NHL: The defending player must touch the puck on the other side of the red line (in other words, behind a team’s own goal) to trigger icing. The NHL introduced hybrid icing this season, which gives officials discretion to automatically call icing if there is no chance that an offensive player will reach the puck before a defenseman.
IIHF/Olympics: Icing is automatically whistled when the puck crosses the red line.
Which is better? NHL. The health benefit of preventing potential full-speed races into the boards to touch up for icing are paramount. Last season, Carolina Hurricanes defenseman Joni Pitkanen broke his heel on an icing touch-up and is out for the entire 2013-14 NHL season. But the league’s introduction of hybrid icing—the first change to the icing rules since 1937—creates a workable solution without completely abandoning the concept of an onrushing forward stealing the puck from behind the opponent’s net.
NHL: 85 feet wide, 200 feet long, 17,000 square feet of ice space.
IIHF/Olympics: 100 feet wide, 200 feet long, 20,000 square feet of ice space.
Which is better? NHL. As I noted in my preview of Olympic hockey, Europeans prefer the larger rink because it prioritizes stickhandling and speed over physical play. But the in-game tension of a smaller rink and the resulting increase in physicality is what makes North American hockey such a fast-paced thrill ride. In the NHL, everything from a power play to a sustained forecheck to an empty-net situation takes place across a smaller patch of ice, forcing more confrontations both at the site of the puck and in front of the goal.
NHL: Five-minute major penalty for fighting, with potential match penalties for escalation.
Olympics: Automatic match penalty and potential suspension for the next game.
Which is better? NHL. The pragmatic answer may be to favor the IIHF method and basically remove fighting from hockey. But I can’t imagine hockey without moments like this one—and millions of other NHL fans surely couldn’t either.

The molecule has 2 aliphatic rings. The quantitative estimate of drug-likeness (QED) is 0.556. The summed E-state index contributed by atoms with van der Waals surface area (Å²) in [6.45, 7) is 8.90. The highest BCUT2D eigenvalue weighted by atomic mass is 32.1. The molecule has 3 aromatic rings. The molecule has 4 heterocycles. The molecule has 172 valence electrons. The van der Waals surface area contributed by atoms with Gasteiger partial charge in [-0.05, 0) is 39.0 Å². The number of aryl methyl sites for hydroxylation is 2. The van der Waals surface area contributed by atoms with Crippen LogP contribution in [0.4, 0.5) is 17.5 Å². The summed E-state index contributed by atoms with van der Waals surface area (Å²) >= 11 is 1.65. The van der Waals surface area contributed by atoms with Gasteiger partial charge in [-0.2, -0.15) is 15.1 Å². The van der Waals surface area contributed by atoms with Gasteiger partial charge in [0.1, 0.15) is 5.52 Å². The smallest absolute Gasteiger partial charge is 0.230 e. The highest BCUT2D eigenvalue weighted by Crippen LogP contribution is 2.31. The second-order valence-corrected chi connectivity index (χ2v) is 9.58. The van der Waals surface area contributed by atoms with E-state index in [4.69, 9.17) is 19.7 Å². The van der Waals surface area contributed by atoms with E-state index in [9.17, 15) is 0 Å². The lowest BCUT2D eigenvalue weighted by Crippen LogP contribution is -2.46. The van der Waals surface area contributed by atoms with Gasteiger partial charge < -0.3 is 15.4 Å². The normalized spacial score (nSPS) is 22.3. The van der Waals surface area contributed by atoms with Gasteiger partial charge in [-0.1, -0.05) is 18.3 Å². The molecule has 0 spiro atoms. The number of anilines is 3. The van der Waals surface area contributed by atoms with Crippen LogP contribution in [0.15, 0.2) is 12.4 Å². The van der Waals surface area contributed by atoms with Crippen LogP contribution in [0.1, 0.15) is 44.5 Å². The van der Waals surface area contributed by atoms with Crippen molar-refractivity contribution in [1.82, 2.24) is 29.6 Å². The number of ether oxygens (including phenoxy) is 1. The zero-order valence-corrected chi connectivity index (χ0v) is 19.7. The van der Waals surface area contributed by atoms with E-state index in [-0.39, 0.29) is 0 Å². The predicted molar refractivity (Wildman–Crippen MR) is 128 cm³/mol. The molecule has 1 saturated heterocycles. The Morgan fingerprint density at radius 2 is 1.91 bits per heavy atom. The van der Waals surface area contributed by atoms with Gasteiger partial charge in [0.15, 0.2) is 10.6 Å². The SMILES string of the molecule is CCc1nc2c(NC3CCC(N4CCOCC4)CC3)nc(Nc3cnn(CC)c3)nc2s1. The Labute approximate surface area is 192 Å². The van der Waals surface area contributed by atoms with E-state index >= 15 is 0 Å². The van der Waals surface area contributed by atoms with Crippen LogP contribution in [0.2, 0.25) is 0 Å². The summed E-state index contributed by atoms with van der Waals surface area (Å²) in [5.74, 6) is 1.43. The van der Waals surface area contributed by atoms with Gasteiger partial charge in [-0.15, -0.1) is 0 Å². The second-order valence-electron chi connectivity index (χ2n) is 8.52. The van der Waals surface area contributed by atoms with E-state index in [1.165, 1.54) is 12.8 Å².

NHL: The goaltender can only handle the puck in the crease and in a trapezoid-shaped area behind the goal.
Olympics: The goaltender can handle the puck anywhere behind the goal.
Which is better? NHL. Playing on the narrower North American rink, keeping the goalies confined to a smaller area of the ice, is a good thing. The NHL rules, in general, favor a more compact style and protect goalies from nearly all contact by opposing players, so keeping netminders close to their nets levels the playing field.
There are several other rule differences between the IIHF and NHL (a full list can be found here), but the overall takeaway from comparing the divergent rules is that international hockey favors a more fluid, skill-based game, something like “the beautiful game” so cherished in European soccer. Hockey in Canada and the U.S. is more compressed, more violent, and more entertaining—except in late-game situations.
Which is why the NHL would be wise adopt the IIHF’s shootout rules for the 2014-15 regular season. North American hockey has a rule system that gives it more nonstop action, harder hits, and higher tension throughout than its Olympic cousin. And that commitment to a faster, edgier game should extend to the finishes of shootouts. At the very least, T.J. Oshie (and fans of T.J. Oshie) would be happy.